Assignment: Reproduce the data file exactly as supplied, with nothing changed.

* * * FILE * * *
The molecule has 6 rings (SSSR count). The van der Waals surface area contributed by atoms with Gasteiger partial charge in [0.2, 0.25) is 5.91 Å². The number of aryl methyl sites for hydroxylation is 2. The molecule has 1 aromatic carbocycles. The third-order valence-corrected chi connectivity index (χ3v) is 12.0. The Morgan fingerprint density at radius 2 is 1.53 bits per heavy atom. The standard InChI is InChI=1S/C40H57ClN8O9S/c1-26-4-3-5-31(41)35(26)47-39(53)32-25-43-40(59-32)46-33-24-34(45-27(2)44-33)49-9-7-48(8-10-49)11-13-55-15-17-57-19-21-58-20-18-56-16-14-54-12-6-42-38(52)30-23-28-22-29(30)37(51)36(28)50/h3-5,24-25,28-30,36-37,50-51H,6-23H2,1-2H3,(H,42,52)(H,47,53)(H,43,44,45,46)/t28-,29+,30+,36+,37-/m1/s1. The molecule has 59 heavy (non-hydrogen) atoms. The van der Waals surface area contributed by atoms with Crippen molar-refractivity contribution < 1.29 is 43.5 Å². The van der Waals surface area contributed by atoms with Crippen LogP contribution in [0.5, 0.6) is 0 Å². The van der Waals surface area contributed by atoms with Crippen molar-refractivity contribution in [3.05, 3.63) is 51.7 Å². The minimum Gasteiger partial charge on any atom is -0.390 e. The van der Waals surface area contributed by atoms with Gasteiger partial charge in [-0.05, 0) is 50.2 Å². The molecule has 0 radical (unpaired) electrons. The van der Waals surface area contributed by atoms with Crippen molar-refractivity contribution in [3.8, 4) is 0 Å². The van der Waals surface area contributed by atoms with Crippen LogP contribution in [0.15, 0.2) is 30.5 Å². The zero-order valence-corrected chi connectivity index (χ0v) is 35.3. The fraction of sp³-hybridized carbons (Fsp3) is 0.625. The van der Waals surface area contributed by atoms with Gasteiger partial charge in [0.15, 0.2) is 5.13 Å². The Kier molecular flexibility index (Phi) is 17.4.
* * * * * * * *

The molecule has 6 rings (SSSR count). The van der Waals surface area contributed by atoms with Gasteiger partial charge in [0.2, 0.25) is 5.91 Å². The number of aryl methyl sites for hydroxylation is 2. The molecule has 1 aromatic carbocycles. The third-order valence-corrected chi connectivity index (χ3v) is 12.0. The Morgan fingerprint density at radius 2 is 1.53 bits per heavy atom. The standard InChI is InChI=1S/C40H57ClN8O9S/c1-26-4-3-5-31(41)35(26)47-39(53)32-25-43-40(59-32)46-33-24-34(45-27(2)44-33)49-9-7-48(8-10-49)11-13-55-15-17-57-19-21-58-20-18-56-16-14-54-12-6-42-38(52)30-23-28-22-29(30)37(51)36(28)50/h3-5,24-25,28-30,36-37,50-51H,6-23H2,1-2H3,(H,42,52)(H,47,53)(H,43,44,45,46)/t28-,29+,30+,36+,37-/m1/s1. The molecule has 59 heavy (non-hydrogen) atoms. The van der Waals surface area contributed by atoms with Crippen molar-refractivity contribution < 1.29 is 43.5 Å². The van der Waals surface area contributed by atoms with Crippen LogP contribution in [0.5, 0.6) is 0 Å². The van der Waals surface area contributed by atoms with Crippen molar-refractivity contribution in [3.05, 3.63) is 51.7 Å². The minimum Gasteiger partial charge on any atom is -0.390 e. The van der Waals surface area contributed by atoms with Gasteiger partial charge in [-0.05, 0) is 50.2 Å². The molecule has 0 radical (unpaired) electrons. The van der Waals surface area contributed by atoms with Crippen molar-refractivity contribution in [3.8, 4) is 0 Å². The van der Waals surface area contributed by atoms with Crippen LogP contribution in [0.15, 0.2) is 30.5 Å². The zero-order valence-corrected chi connectivity index (χ0v) is 35.3. The fraction of sp³-hybridized carbons (Fsp3) is 0.625. The van der Waals surface area contributed by atoms with Gasteiger partial charge in [0.15, 0.2) is 5.13 Å². The Kier molecular flexibility index (Phi) is 17.4.